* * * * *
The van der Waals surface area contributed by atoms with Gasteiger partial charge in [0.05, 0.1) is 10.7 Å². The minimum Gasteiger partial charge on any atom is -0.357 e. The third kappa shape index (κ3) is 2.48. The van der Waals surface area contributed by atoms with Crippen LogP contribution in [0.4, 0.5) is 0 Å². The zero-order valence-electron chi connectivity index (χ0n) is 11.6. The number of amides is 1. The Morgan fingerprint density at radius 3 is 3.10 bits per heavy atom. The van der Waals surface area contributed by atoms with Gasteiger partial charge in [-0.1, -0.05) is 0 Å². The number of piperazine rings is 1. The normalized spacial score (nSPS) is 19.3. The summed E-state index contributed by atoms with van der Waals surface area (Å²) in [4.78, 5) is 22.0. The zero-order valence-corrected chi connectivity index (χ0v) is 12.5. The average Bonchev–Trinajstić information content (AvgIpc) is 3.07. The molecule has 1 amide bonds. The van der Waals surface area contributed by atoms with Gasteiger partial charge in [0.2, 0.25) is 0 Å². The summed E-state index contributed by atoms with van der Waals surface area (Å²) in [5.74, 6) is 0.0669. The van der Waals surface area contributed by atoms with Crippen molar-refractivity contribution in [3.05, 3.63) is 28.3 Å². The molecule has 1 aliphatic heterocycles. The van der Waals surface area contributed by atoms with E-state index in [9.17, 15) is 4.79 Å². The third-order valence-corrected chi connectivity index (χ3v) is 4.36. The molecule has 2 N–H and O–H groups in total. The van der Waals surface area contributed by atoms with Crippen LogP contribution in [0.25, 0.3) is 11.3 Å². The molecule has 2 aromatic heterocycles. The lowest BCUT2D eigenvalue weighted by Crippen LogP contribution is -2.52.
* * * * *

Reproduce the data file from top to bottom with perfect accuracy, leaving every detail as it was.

The van der Waals surface area contributed by atoms with Gasteiger partial charge in [0.05, 0.1) is 10.7 Å². The minimum Gasteiger partial charge on any atom is -0.357 e. The third kappa shape index (κ3) is 2.48. The van der Waals surface area contributed by atoms with Crippen LogP contribution in [0.4, 0.5) is 0 Å². The zero-order valence-electron chi connectivity index (χ0n) is 11.6. The number of amides is 1. The Morgan fingerprint density at radius 3 is 3.10 bits per heavy atom. The van der Waals surface area contributed by atoms with Gasteiger partial charge in [-0.1, -0.05) is 0 Å². The number of piperazine rings is 1. The normalized spacial score (nSPS) is 19.3. The summed E-state index contributed by atoms with van der Waals surface area (Å²) in [4.78, 5) is 22.0. The zero-order valence-corrected chi connectivity index (χ0v) is 12.5. The average Bonchev–Trinajstić information content (AvgIpc) is 3.07. The molecule has 1 amide bonds. The van der Waals surface area contributed by atoms with Gasteiger partial charge in [0.2, 0.25) is 0 Å². The summed E-state index contributed by atoms with van der Waals surface area (Å²) in [5.74, 6) is 0.0669. The van der Waals surface area contributed by atoms with Crippen molar-refractivity contribution in [3.05, 3.63) is 28.3 Å². The molecule has 1 aliphatic heterocycles. The van der Waals surface area contributed by atoms with E-state index in [9.17, 15) is 4.79 Å². The third-order valence-corrected chi connectivity index (χ3v) is 4.36. The molecule has 2 N–H and O–H groups in total. The van der Waals surface area contributed by atoms with Crippen LogP contribution in [0.25, 0.3) is 11.3 Å². The molecule has 2 aromatic heterocycles. The lowest BCUT2D eigenvalue weighted by Crippen LogP contribution is -2.52.